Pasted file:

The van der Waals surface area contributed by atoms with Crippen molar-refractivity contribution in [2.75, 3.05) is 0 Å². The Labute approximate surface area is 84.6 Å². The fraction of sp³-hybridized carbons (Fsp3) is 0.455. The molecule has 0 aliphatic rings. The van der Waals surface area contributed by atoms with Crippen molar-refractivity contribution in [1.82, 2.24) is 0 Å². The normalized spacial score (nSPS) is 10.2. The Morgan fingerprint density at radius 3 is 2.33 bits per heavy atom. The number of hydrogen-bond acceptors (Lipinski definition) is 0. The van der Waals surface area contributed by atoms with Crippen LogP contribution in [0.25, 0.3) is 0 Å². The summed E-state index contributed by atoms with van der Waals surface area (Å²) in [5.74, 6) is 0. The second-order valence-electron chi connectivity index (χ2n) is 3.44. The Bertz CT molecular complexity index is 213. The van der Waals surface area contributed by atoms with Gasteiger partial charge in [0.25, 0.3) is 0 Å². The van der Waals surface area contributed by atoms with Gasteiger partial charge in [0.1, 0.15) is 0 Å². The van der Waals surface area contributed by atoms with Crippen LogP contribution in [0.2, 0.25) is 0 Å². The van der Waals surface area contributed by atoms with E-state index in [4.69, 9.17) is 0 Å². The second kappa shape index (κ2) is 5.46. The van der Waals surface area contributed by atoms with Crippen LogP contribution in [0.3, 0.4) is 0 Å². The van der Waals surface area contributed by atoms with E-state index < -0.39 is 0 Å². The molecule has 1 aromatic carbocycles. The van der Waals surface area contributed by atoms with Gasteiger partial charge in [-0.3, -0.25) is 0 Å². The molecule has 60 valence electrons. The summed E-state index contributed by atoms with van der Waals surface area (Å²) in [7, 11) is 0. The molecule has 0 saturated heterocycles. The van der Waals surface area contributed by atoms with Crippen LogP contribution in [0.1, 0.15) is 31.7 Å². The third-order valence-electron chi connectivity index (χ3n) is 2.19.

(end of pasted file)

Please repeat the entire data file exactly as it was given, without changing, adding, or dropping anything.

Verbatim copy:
The van der Waals surface area contributed by atoms with Crippen molar-refractivity contribution in [2.75, 3.05) is 0 Å². The Labute approximate surface area is 84.6 Å². The fraction of sp³-hybridized carbons (Fsp3) is 0.455. The molecule has 0 aliphatic rings. The van der Waals surface area contributed by atoms with Crippen molar-refractivity contribution in [1.82, 2.24) is 0 Å². The normalized spacial score (nSPS) is 10.2. The Morgan fingerprint density at radius 3 is 2.33 bits per heavy atom. The number of hydrogen-bond acceptors (Lipinski definition) is 0. The van der Waals surface area contributed by atoms with Crippen LogP contribution in [0.25, 0.3) is 0 Å². The summed E-state index contributed by atoms with van der Waals surface area (Å²) in [5.74, 6) is 0. The second-order valence-electron chi connectivity index (χ2n) is 3.44. The Bertz CT molecular complexity index is 213. The van der Waals surface area contributed by atoms with Gasteiger partial charge in [0.25, 0.3) is 0 Å². The van der Waals surface area contributed by atoms with Gasteiger partial charge in [0.1, 0.15) is 0 Å². The van der Waals surface area contributed by atoms with Crippen LogP contribution in [0.2, 0.25) is 0 Å². The van der Waals surface area contributed by atoms with E-state index in [4.69, 9.17) is 0 Å². The second kappa shape index (κ2) is 5.46. The van der Waals surface area contributed by atoms with Crippen LogP contribution in [0.3, 0.4) is 0 Å². The van der Waals surface area contributed by atoms with E-state index < -0.39 is 0 Å². The molecule has 1 aromatic carbocycles. The van der Waals surface area contributed by atoms with Gasteiger partial charge in [-0.3, -0.25) is 0 Å². The molecule has 60 valence electrons. The summed E-state index contributed by atoms with van der Waals surface area (Å²) in [7, 11) is 0. The molecule has 0 saturated heterocycles. The van der Waals surface area contributed by atoms with Crippen LogP contribution in [0.1, 0.15) is 31.7 Å². The third-order valence-electron chi connectivity index (χ3n) is 2.19.